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Clear and present danger

Students on campuses share why they do drugs, how they procure them and what’s the best way to quit

Clear and present danger

Drugs on campuses have become a part of ‘popular culture’, especially in the private universities. Not many people know that drug culture has become equally acceptable in public sector colleges and universities. The easily available drugs are ruining valuable young lives due to their addictive effect.

A recent case highlighted by the media was about the death of a student in an elite institution due to heroin overdose. Many more surveys appear in the media about the ever-increasing instance of drugs at campuses. One such survey which got a lot of attention, and reverberated even in the parliament, was about the country’s capital city.

In various interviews with students studying in different institutions of Lahore, it was revealed that they used drugs for three major reasons: one, to appear fashionable and trendy; two, to get rid of their problems and isolation from society and family; and three, because of peer group pressure.

“Salvation, illusions, peace and relaxation drive me towards drugs such as hash, cocaine and weed. I was 21 when I first had them. I take either of these twice a day and have been doing it for the last three years,” says Saeed, a graduate student in a public sector university in Lahore.

Contrary to the common belief, female students are taking to drugs in great numbers. There are cases where they claim to be doing this in order to prove their rebellion against the “masculine culture” and “norms of society”.

“We started it because we thought why can’t females smoke and have drugs in a society where it is okay for men to do so. We want to break the stereotype — masculine taboos of society. If men can have alcohol and weed, why can’t we?” asks Saima, postgraduate student of a semi-government institution.

“We don’t do drugs on a regular basis. We’re not addicts. We know their harmful effects; we only do it for relaxation and entertainment,” says Nida, her friend from the same university.

Many young people narrate how they don’t get to spend a lot of time with their families and parents or how social media has cut down their extracurricular activities. They start feeling isolated and need something to get away from their situation and that drives them towards drugs.

We should not blame and isolate the victims of drug addiction without understanding and looking at its root causes.

“I never wanted to start it but whenever I thought that my parents and family have no time for me, I felt lonely. I started using drugs to calm down my seclusion and solitude,” says Faiza, 24, student of a private sector university.

Students have also invented reasons for doing drugs. Some are figments of their imagination while for others they rely too much on the internet.

“Drugs inject in me positive feelings. Whenever I have them, I become more focused, attentive and calm towards my work and education. I feel high and even science has proved that weeds help in PTSD (Post Traumatic Stress Disorders) and ADHD (Attention Deficit Hyperactivity Disorder),” says Umair, 25, a postgraduate student in a public sector university. “There are many researches on the internet which advocate drugs. Besides, drugs are legal in 22 states of United States of America.”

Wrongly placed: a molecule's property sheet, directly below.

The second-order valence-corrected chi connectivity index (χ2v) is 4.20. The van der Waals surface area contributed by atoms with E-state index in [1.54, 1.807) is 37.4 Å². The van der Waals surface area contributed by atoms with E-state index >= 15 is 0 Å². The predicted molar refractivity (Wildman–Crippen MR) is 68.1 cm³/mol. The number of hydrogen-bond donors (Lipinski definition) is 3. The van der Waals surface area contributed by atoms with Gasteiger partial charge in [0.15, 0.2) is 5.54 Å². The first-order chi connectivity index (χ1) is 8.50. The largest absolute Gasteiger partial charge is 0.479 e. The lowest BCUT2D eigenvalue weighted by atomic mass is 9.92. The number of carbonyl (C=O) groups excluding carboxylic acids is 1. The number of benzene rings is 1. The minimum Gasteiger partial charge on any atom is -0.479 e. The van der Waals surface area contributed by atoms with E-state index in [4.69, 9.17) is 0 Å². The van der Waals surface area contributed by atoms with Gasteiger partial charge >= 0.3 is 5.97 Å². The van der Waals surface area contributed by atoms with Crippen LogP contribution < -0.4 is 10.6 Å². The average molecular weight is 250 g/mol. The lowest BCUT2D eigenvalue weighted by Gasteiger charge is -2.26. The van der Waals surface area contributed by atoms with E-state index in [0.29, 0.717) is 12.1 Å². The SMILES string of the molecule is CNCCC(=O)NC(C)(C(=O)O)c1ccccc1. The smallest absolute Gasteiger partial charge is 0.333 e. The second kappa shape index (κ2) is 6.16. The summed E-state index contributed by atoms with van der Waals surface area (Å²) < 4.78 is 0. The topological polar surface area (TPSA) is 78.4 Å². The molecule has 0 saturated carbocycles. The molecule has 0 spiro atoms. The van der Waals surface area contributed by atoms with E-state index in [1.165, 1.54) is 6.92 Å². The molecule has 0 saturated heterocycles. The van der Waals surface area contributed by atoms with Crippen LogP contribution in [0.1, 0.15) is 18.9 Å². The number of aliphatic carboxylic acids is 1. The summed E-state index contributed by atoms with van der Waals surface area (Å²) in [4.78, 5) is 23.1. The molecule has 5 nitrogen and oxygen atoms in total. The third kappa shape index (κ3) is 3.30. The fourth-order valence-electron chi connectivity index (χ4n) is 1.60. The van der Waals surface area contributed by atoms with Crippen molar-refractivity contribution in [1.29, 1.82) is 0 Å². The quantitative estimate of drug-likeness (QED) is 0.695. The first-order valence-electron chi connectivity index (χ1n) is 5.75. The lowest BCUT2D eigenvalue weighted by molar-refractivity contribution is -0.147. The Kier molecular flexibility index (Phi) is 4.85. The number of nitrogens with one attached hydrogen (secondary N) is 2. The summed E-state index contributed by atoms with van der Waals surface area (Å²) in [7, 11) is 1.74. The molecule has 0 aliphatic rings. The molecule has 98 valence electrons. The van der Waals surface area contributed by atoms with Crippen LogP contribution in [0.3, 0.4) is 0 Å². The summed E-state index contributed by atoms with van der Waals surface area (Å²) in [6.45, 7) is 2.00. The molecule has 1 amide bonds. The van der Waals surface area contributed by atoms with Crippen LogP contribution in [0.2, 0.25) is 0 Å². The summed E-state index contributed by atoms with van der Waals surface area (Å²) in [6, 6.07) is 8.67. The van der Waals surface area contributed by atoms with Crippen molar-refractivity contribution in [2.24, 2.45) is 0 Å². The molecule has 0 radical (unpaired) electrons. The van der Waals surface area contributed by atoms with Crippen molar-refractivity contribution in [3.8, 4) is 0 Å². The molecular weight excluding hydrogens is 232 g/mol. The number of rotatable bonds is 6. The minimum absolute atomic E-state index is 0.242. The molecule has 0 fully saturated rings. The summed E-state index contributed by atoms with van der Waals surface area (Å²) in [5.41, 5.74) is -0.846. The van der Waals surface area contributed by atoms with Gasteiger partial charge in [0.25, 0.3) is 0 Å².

An unusually large number of students get addicted due to peer group pressure. Those who are on drugs offer it to their new friends by giving them lame reasons, sometimes by just putting pressure on them. Some of these students get involved with the drug mafia, because they need money to buy more drugs for themselves. Their salvation lies in introducing it to more and more students, friends.

Some students get discounts and some get percentage in the profit of drugs’ sale. That’s how they fulfill their own desire and also make profit through drugs.

“I know a few students who are suppliers of drugs in the universities. No one doubts them because the guards think of them only as students. But, in some cases, the guards are also involved in supplying drugs,” says Hamza, a 24-year-old B.Sc student in a public university.

“Some wardens of hostels as well as some students’ representatives are also involved in the business. They have become like a mafia in public universities,” he explains.

It’s a fact that the suppliers have their facilitators among students as well as the college administration. That is how they are running this business relentlessly, without any fear.

Sports is something that prevents or brings back young people from addiction. “I recall the time when I used to have drugs with a strong sense of guilt. I had lived my life as a sportsman. So I could not bear to be a person who was spoiling his life or trying to seek happiness and relaxation through drugs. The realisation came in the form of strong guilt pangs and I decided to quit,” says Rehan, who now plays cricket for a club in Lahore but had remained addicted to drugs for two years.

“I had started drugs because of my friends and some tough things going on in my life. Gradually, I became addicted to them. Then suddenly, I saw the light and decided to quit drugs and focus on my game,” says Rehan.

Drugs at campuses are a clear and present danger. We should not blame and isolate the victims of drug addiction without understanding and looking at its root causes. A certain amount of care and attention from the society and families can help them get out. They must be drawn to extracurricular activities like sports, events, festivals and social gatherings. They must know they can seek fulfillment and be happy without drugs.

*All names in the feature have been changed to protect privacy. 

Faisal Zaidi

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